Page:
The cover story of this month’s Toronto Life magazine caught my eye straight away. “Young, Rich, and Totally Not Buying a House” it boldly claims.
As a young, not-yet-rich millennial who has no immediate plans to get into the housing market, I was intrigued. The article is written by 31-year-old Tony; a pharmacist who lives with his parents and eschews the traditional rites of passage of his peers, like home ownership.
Before I actually read the article, I was sure I wouldn’t like Tony, wouldn’t relate to him. Growing up in Toronto I’ve seen his type countless times. Money is no object, and he’s not shy to show it. A common defence from this kind of person is that ‘normal’ or ‘rational’ people who are judging him are jealous or boring (or both).
What I found interesting about this piece is that Tony seems very self-aware about his spending and lifestyle choices. He’s accepting of his friends who do choose to be “shackled to a monstrous mortgage for the next 30 years,” and he understands that sometimes it just isn’t possible to have it all.
Though much of what Tony talks about in this article is out of reach for most normal millennials (last minute trips to Asia, $200 bottles of wine), I appreciate the sentiment. He isn’t overloading himself with debt and living beyond his means. He is taking advantage of the resources life has given him, and he’s making a conscious choice to live the way he does. He mentions multiple times throughout the article that he’s expecting to receive a lot of negative backlash for the choices he makes, and fair enough, many readers will probably feel the initial bristle of resentment hearing about the extravagance with which he lives.
A happy middle ground
My point of contention isn’t with the way he spends his money, though. I’m all for ‘living the dream’ if it’s within reach. I do, however, believe that everything should be done in moderation. There is, as with most things, a spectrum of spending habits. On the one end there is Tony, spending without thinking twice (and ignoring the momentary twinge of guilt), and on the other end there are those that miss out on a lot of experiences for fear of ‘wasting’ their hard earned money.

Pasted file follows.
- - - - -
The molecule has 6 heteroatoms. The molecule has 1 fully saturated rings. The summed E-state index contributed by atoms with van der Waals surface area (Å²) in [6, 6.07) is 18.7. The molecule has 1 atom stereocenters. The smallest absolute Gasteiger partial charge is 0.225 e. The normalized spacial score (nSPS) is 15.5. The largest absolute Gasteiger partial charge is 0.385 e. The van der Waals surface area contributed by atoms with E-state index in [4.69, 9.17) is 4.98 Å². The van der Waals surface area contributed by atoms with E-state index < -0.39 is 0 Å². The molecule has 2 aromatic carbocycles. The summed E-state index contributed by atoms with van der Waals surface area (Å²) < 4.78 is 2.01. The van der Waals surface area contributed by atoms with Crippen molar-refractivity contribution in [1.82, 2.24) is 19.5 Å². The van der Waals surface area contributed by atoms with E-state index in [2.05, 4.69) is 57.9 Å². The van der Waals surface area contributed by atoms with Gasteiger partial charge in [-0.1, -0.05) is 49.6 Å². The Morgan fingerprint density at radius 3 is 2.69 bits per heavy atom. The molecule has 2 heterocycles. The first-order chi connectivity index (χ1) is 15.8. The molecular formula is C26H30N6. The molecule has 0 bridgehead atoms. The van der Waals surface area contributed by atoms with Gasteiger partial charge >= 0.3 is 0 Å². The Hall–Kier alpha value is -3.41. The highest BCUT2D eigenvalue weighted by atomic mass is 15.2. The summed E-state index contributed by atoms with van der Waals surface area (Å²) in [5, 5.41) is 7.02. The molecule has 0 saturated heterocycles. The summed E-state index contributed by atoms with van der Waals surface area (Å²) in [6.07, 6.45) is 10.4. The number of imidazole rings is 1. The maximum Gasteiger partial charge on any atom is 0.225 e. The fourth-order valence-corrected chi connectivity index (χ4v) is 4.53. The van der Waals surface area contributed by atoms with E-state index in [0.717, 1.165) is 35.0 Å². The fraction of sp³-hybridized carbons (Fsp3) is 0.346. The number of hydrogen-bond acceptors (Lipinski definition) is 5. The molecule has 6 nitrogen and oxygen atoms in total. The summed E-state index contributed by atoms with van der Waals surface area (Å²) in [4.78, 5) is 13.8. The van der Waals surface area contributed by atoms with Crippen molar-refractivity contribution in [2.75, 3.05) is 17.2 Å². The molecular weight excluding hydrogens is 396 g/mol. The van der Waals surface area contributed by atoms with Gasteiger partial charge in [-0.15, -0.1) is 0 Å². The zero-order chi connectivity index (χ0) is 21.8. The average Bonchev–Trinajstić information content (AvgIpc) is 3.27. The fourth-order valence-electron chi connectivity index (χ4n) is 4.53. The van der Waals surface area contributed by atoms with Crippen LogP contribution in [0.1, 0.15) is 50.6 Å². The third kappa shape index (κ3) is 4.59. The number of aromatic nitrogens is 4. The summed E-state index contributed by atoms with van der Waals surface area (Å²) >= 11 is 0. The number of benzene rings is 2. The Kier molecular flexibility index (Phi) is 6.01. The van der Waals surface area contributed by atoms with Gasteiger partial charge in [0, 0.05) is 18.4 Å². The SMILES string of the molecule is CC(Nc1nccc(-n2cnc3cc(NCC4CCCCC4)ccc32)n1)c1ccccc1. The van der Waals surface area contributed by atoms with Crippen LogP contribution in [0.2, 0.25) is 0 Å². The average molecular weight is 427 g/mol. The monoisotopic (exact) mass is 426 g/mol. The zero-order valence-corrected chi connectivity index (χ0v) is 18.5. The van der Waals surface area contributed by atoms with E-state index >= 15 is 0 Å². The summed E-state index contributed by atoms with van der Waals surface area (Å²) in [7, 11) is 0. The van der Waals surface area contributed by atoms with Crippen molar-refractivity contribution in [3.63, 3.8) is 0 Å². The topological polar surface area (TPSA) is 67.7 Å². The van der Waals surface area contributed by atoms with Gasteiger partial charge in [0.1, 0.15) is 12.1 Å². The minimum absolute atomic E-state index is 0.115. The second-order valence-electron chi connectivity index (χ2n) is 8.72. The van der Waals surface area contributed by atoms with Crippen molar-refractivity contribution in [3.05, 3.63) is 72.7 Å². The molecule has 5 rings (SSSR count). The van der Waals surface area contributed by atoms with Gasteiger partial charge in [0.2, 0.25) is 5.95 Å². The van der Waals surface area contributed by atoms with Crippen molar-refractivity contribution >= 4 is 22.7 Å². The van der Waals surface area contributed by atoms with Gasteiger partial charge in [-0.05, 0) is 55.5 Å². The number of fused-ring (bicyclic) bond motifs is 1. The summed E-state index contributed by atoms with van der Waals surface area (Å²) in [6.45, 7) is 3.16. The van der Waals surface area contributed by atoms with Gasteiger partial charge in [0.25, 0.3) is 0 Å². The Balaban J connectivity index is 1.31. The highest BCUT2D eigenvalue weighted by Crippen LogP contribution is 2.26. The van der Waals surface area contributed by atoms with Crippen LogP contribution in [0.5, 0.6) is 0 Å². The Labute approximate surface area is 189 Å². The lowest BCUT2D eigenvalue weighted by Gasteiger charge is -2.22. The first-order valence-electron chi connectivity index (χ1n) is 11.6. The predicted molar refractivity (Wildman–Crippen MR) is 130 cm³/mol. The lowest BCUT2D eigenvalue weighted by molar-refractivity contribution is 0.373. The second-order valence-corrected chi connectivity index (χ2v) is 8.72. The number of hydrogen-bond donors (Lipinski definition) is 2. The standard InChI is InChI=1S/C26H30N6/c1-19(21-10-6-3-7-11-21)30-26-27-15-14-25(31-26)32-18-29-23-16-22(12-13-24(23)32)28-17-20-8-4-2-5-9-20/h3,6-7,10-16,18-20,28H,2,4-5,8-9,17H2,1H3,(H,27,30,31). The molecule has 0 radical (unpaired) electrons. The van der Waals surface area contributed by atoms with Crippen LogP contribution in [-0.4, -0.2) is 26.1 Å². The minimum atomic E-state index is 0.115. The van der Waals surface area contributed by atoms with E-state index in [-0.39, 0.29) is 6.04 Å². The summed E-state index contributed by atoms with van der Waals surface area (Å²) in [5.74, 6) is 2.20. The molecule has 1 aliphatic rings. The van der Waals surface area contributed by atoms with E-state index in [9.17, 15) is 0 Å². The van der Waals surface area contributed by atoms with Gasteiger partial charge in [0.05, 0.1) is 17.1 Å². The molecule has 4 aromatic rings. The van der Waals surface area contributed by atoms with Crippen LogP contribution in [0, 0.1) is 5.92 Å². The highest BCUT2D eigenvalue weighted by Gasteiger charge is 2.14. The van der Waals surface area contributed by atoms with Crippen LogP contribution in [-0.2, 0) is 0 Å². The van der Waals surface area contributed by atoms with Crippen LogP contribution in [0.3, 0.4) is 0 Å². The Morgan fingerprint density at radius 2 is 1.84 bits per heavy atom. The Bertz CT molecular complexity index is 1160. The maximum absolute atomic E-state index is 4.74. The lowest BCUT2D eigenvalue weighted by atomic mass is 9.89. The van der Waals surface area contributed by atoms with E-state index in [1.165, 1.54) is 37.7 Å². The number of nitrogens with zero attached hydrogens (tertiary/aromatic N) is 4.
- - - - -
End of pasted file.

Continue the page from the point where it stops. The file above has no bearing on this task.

Admittedly, I bear the burden of being the offspring of parents who strongly believe “the foundation of financial independence is a paid-for home.” (Now where have I read that before?)
I’d like to advocate for a happy middle ground: somewhere between throwing down $1,500 on a meal and stealing toilet paper from the bathroom of the bar to save a few bucks (trust me, that’s a thing). Instead of spur-of-the-moment trips to visit friends in far-flung locales, why not plan ahead a little? Spend time looking for the best deals and cheapest flights. It can actually become a sort of hobby in itself, and you will definitely save some cash!
Maintain some boundaries
Instead of having the motto to never say no, decide beforehand what you’re willing to part with, and have some boundaries. I find that for myself at least, always saying yes can get overwhelming, and though it can lead you out of your comfort zone, it can also lead you into situations that aren’t really all that fun.
Overall, I think Tony will be okay. He’s got a well-paid job in a stable field, and $80,000 in savings. He’s got a plan for his future that will help secure his happy retirement. It is important to remember while reading his story. though, that he is the exception to the rule. For the majority of us millennials, we need to focus on saving, budgeting, and saving some more, whether it be to eventually dive in and tackle a mortgage, or to be able to afford a (well researched, well planned) vacation.
Helen Chevreau is a student teacher, blogger and global adventurer. She also happens to be the daughter of Hub CFO Jonathan Chevreau. She has a B.A. in English and has been blogging for four years. Her next stop is Scotland for postgraduate studies in education.